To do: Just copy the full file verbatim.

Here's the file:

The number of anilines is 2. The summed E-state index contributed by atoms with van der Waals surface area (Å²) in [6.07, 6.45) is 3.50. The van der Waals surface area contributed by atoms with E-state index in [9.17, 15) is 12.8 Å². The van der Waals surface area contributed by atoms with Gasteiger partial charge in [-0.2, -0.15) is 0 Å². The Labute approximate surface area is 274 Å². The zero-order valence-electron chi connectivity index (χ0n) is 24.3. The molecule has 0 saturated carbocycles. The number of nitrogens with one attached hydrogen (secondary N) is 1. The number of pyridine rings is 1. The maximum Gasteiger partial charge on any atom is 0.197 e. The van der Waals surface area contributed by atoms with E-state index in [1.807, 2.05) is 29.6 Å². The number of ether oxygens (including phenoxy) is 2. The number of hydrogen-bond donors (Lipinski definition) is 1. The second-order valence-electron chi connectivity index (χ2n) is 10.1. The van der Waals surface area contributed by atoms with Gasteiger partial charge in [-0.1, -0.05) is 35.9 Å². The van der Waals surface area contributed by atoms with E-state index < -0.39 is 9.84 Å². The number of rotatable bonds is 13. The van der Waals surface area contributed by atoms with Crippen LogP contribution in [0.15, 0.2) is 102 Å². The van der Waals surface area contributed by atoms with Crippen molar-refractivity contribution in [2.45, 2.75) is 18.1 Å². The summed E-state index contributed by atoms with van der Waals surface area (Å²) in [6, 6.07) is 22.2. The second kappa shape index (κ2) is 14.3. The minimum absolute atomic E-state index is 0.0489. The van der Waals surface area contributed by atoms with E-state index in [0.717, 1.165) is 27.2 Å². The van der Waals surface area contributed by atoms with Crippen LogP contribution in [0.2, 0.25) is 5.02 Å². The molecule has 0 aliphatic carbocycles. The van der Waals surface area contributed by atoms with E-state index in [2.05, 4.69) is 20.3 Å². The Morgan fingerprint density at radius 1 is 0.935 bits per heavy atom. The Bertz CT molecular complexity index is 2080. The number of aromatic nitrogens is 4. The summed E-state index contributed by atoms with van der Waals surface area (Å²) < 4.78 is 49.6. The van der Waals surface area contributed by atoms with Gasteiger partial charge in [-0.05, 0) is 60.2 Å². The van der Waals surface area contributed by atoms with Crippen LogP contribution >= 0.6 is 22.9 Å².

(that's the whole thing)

The number of anilines is 2. The summed E-state index contributed by atoms with van der Waals surface area (Å²) in [6.07, 6.45) is 3.50. The van der Waals surface area contributed by atoms with E-state index in [9.17, 15) is 12.8 Å². The van der Waals surface area contributed by atoms with Gasteiger partial charge in [-0.2, -0.15) is 0 Å². The Labute approximate surface area is 274 Å². The zero-order valence-electron chi connectivity index (χ0n) is 24.3. The molecule has 0 saturated carbocycles. The number of nitrogens with one attached hydrogen (secondary N) is 1. The number of pyridine rings is 1. The maximum Gasteiger partial charge on any atom is 0.197 e. The van der Waals surface area contributed by atoms with E-state index in [1.807, 2.05) is 29.6 Å². The number of ether oxygens (including phenoxy) is 2. The number of hydrogen-bond donors (Lipinski definition) is 1. The second-order valence-electron chi connectivity index (χ2n) is 10.1. The van der Waals surface area contributed by atoms with Gasteiger partial charge in [-0.1, -0.05) is 35.9 Å². The van der Waals surface area contributed by atoms with E-state index < -0.39 is 9.84 Å². The number of rotatable bonds is 13. The van der Waals surface area contributed by atoms with Crippen LogP contribution in [0.15, 0.2) is 102 Å². The van der Waals surface area contributed by atoms with Crippen molar-refractivity contribution in [2.45, 2.75) is 18.1 Å². The summed E-state index contributed by atoms with van der Waals surface area (Å²) in [6, 6.07) is 22.2. The second kappa shape index (κ2) is 14.3. The minimum absolute atomic E-state index is 0.0489. The van der Waals surface area contributed by atoms with E-state index in [0.717, 1.165) is 27.2 Å². The van der Waals surface area contributed by atoms with Crippen LogP contribution in [0.2, 0.25) is 5.02 Å². The molecule has 0 aliphatic carbocycles. The van der Waals surface area contributed by atoms with E-state index in [2.05, 4.69) is 20.3 Å². The Morgan fingerprint density at radius 1 is 0.935 bits per heavy atom. The Bertz CT molecular complexity index is 2080. The number of aromatic nitrogens is 4. The summed E-state index contributed by atoms with van der Waals surface area (Å²) < 4.78 is 49.6. The van der Waals surface area contributed by atoms with Gasteiger partial charge in [-0.05, 0) is 60.2 Å². The van der Waals surface area contributed by atoms with Crippen LogP contribution >= 0.6 is 22.9 Å².